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Consensus Team Update

· 4 min read
Damian Nadales
  • We proposed a fix for the performance degradation observed when running distributed multi-node benchmarks in the UTxO HD feature branch. While this fixed the problems observed when running local benchmarks, it broke the ThreadNet tests due to concurrency issues. Therefore, we think it is wise to start redesigning the UTxO HD mempool integration.
  • We did several rounds of code review on the alternative implementation of diff-sequences required by the UTxO HD feature based on the idea of anti-diffs. This alternative implementation is close to being merged, and the next step is to integrate this to the UTxO HD branch, so that we can run ad-hoc replaying and syncing from scratch benchmarks and compare these with the baseline. The micro-benchmarks we elaborated for the alternative implementation show speedups of up to 4x, so we are optimistic about the performance of replaying and syncing from scratch benchmarks, however it is important to notice that due to the nature of UTxO HD we will still be slower than the baseline.
  • The final draft of the Genesis implementation specification is ready for review.
  • We implemented a prototype for the happy path of Genesis' ChainSync Jumping (CSJ). The prototype is slower than the baseline, however it is not the latest version of the prototype and the jump interval is very small.
  • Work on integrating Conway has stopped since priorities have changed.
  • We started work on benchmarking epoch-boundaries and epoch overhead pr-4014. To this end, we made use of a modified version of our db-analyser tool. We ran the new benchmarking setup using the Cardano mainnet chain, and we can see that block tick and application take substantially longer at epoch boundaries, although there are a couple of slots during an epoch in which these computations take more than normal. We notified the ledger team about these findings. We will use this modified version of db-analyser to investigate the epoch overhead.



  • Spent quite some time investigating the root cause of the degradation in performance observed in the benchmarks. We run the make forge-stress benchmarks locally in order to debug this behavior.

    • Transaction batching doesn't make a notable difference in the outcome (considering we are using the in-memory backend).

    • The mempool batching implementation required asynchronous transaction validation which is a violation of the LocalTxSubmission protocol contract and therefore if we continued on that route, the impact would have been quite big.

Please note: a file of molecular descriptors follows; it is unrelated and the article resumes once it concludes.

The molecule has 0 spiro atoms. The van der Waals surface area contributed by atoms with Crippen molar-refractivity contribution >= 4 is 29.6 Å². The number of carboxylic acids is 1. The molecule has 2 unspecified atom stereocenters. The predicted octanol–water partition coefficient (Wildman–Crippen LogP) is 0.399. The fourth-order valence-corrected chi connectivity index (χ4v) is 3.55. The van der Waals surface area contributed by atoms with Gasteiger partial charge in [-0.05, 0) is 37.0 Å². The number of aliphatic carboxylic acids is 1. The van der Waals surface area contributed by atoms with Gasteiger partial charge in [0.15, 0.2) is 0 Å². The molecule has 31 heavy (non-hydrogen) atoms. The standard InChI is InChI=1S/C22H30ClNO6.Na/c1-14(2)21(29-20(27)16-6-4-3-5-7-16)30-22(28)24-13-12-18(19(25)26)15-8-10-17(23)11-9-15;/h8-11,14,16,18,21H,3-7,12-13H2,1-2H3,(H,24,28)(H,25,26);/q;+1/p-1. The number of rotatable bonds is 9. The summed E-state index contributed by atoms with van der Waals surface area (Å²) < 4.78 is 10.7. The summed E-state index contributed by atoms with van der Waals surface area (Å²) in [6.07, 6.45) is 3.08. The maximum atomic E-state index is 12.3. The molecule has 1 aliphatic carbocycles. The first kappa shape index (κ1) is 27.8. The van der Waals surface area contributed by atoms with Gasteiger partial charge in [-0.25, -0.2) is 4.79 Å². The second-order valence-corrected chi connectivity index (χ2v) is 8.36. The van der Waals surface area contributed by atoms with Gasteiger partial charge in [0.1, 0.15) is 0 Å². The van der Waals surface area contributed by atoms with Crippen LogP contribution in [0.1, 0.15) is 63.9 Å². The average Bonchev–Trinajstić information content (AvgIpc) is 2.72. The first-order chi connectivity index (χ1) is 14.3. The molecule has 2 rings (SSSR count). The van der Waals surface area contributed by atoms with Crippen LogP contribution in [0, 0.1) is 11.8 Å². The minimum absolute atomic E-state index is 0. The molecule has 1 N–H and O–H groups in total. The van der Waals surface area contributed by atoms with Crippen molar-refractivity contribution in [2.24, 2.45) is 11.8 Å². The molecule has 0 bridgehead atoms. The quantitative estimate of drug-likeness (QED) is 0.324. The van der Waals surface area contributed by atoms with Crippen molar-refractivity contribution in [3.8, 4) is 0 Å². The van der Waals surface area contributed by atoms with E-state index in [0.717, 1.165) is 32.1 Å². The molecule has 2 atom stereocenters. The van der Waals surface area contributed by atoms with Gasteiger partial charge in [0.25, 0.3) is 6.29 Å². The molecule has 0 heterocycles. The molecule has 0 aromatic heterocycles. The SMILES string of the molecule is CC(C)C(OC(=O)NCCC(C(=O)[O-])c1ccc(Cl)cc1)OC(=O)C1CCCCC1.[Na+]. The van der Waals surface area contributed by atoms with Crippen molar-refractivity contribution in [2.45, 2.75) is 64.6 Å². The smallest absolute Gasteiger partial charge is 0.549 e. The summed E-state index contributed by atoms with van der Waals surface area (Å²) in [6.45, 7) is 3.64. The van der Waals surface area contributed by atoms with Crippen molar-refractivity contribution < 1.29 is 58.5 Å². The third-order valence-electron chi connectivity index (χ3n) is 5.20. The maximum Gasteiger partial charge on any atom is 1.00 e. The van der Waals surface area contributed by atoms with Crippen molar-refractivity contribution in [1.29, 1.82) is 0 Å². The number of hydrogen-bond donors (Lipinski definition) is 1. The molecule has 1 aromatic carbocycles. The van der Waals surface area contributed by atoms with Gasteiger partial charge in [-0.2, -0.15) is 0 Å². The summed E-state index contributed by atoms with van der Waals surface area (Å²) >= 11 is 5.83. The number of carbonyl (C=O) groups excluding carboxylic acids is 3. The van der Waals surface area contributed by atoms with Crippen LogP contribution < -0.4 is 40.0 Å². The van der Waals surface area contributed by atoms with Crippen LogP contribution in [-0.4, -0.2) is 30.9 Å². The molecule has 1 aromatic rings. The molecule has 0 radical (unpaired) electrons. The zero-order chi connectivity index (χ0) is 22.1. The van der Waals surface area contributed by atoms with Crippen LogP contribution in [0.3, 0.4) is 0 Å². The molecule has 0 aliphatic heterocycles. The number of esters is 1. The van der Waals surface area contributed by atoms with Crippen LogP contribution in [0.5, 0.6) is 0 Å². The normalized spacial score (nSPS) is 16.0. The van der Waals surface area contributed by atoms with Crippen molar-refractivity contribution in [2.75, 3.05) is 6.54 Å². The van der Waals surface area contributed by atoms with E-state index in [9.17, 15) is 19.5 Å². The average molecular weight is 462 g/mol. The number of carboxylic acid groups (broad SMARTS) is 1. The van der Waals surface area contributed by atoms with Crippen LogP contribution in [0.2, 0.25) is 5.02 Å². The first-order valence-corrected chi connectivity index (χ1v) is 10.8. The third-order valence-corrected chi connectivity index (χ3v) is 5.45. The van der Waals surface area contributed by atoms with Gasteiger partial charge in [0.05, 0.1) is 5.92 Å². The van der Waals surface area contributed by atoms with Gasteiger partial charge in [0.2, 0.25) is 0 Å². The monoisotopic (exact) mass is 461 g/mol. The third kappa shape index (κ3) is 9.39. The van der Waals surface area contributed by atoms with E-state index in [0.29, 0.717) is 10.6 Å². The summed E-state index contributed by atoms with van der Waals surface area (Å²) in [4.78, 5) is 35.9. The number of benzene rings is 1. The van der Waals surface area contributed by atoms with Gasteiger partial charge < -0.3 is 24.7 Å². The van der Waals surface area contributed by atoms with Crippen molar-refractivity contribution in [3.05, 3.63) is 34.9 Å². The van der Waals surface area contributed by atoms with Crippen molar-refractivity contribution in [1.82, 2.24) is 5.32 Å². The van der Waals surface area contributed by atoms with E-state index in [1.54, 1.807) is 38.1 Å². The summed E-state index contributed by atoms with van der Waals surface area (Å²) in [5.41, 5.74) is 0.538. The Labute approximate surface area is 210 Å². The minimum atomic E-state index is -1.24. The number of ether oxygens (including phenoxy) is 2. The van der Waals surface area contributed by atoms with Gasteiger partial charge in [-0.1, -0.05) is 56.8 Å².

• The STM logic we implemented by using a TMVar for the mempool internal state was buggy and under certain circumstances it seemed to lock. Reverting the mempool internal state to be stored in a TVar seems to solve this problem.

    • The results we get after this change look almost identical to the ones from the baseline.

  • The anti-diff prototype (PR #3997) has been reviewed and is close to being merged.

    • A follow-up issue (issue #4010) to integrate the anti-diff prototype in the various consensus packages was created. A first version of the integration exists, and all tests pass. A next step is to get some indication of the "real" performance gain by profiling db-analyser (or cardano-node).


  • Final draft of the Genesis implementation specification, now up for review.

  • Local benchmark setup for parameter tuning via the happy path ChainSync Jumping (CSJ) prototype (Issue 3987).

    • Context: Our Genesis design requires us to check in with a large (~20) number of servers periodically while syncing. These servers are offered jump requests via the ChainSync protocol (hence the name), which they can accept or decline. If a peer declines, the Genesis rule allows us to determine whether a node actually has a better chain.

    • The "happy path" is when no peer declines a jump. We want this to have close to no overhead compared to status quo, i.e. syncing without Genesis.

    • We implemented a prototype for this happy path, and are now starting to test in various configurations (number of peers, latency, bandwidth) to tune the performance of ChainSync jumping, i.e. how complicated our logic of choosing when to jump needs to be.


    • Simulated connection: 50 MBit/s, 50ms latency

    • Jump interval: 3000 slots (on the low end, could be increased to up to 3k/f)

    • Red: baseline (1.35.3), one peer in topology file

    • Blue: Preliminary version of our prototype, with 10 peers.

      It is slower by about ~30%, but it is not the latest version of the prototype, and the jump interval is very small, making CSJ more of a bottleneck.

Technical debt

  • Fix flakiness in ChainDB QSM tests (PR 3990).